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The Downfalls of 1917 and 1991



Striking parallels exist between the collapse of the Soviet regime in 1991 and the downfall of tsarism in 1917. The peasant emancipation of 1861 under Alexander II inaugurated the era of the “great reforms” of a liberal nature that, instead of reinvigorating autocracy, sped it to its collapse. Because much of Russian life had been constructed around the institution of serfdom, its abolition inevitably necessitated liberalizing changes in areas including local government, the judicial system, and the military. The “great reform” laws of 1861–65 fundamentally altered the structure of the empire, launching Russia’s transition from a semifeudal to something approaching a modern capitalist society.

In the final decade of the nineteenth century, the tsarist government sponsored a massive modernization program that boosted the development of capitalist relations across the empire and gave birth to modern classes of the bourgeoisie and the industrial proletariat. In the six decades between the peasant emancipation and the collapse of tsarism, the process of modernization of the country’s social and economic structures brought about a more open, dynamic, and politically mature society.

The First World War and revolution caught the tsarist empire in the middle of a process of transformation (industrial, agrarian, educational, and military), when most of the reforms were beginning to produce their first results. Yet the tsarist empire’s political evolution could not keep pace with its rapid socioeconomic progress. The failure to adapt Russia’s antiquated government structure to the fast-changing social, economic, and international conditions was among the principal reasons for the downfall of tsarism.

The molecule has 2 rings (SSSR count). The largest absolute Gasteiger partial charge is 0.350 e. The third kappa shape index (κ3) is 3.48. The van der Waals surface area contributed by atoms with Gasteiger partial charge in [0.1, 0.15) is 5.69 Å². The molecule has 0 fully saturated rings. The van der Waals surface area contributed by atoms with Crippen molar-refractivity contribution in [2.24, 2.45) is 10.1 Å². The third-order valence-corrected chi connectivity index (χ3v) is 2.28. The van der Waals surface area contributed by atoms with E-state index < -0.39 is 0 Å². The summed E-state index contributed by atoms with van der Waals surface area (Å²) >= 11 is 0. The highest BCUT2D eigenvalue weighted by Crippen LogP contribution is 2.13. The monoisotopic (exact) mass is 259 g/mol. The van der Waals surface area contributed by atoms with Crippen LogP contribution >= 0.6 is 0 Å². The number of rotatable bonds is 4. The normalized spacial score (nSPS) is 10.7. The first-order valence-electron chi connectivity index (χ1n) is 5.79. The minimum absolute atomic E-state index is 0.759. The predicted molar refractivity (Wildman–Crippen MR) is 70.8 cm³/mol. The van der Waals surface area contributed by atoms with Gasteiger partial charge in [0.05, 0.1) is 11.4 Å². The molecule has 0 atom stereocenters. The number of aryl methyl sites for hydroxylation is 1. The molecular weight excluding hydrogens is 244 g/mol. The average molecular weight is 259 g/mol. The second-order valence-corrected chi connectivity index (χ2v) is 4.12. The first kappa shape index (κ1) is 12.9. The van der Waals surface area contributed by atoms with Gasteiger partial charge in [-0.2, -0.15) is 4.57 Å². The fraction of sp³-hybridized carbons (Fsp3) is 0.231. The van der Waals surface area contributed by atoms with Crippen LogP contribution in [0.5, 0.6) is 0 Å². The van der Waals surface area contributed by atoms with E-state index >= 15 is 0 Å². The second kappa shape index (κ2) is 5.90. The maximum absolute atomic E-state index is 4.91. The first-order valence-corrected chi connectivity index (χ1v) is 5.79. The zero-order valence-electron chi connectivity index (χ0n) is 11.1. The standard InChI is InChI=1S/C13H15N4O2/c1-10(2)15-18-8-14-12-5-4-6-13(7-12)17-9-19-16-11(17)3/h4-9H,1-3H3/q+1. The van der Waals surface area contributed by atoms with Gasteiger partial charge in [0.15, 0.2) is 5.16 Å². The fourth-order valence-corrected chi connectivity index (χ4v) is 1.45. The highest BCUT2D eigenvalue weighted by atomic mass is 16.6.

The Soviet regime picked up the torch of modernization and, in the late 1920s, launched its “socialist onslaught” that also lasted for six decades. Like the tsarist government before it, the Soviet Union collapsed not because its modernization efforts had taken it to the periphery of contemporary civilization or into a historical cul-de-sac. Both regimes crumbled under the burden of the contradictions that developed within an increasingly involved and complex modern society.

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The Soviet Period


Soviet Russia

Understanding the Soviet Period
Russian Political Culture
Soviet Ideology
The Soviet System
Soviet Nationalities
The Economic Structure
The Socialist Experiment
"Great Leap" to Socialism
The USSR in World War II
Stalin's Legacy
Brezhnev's Stagnation
The Economy in Crisis
Political Reform
The USSR's Collapse

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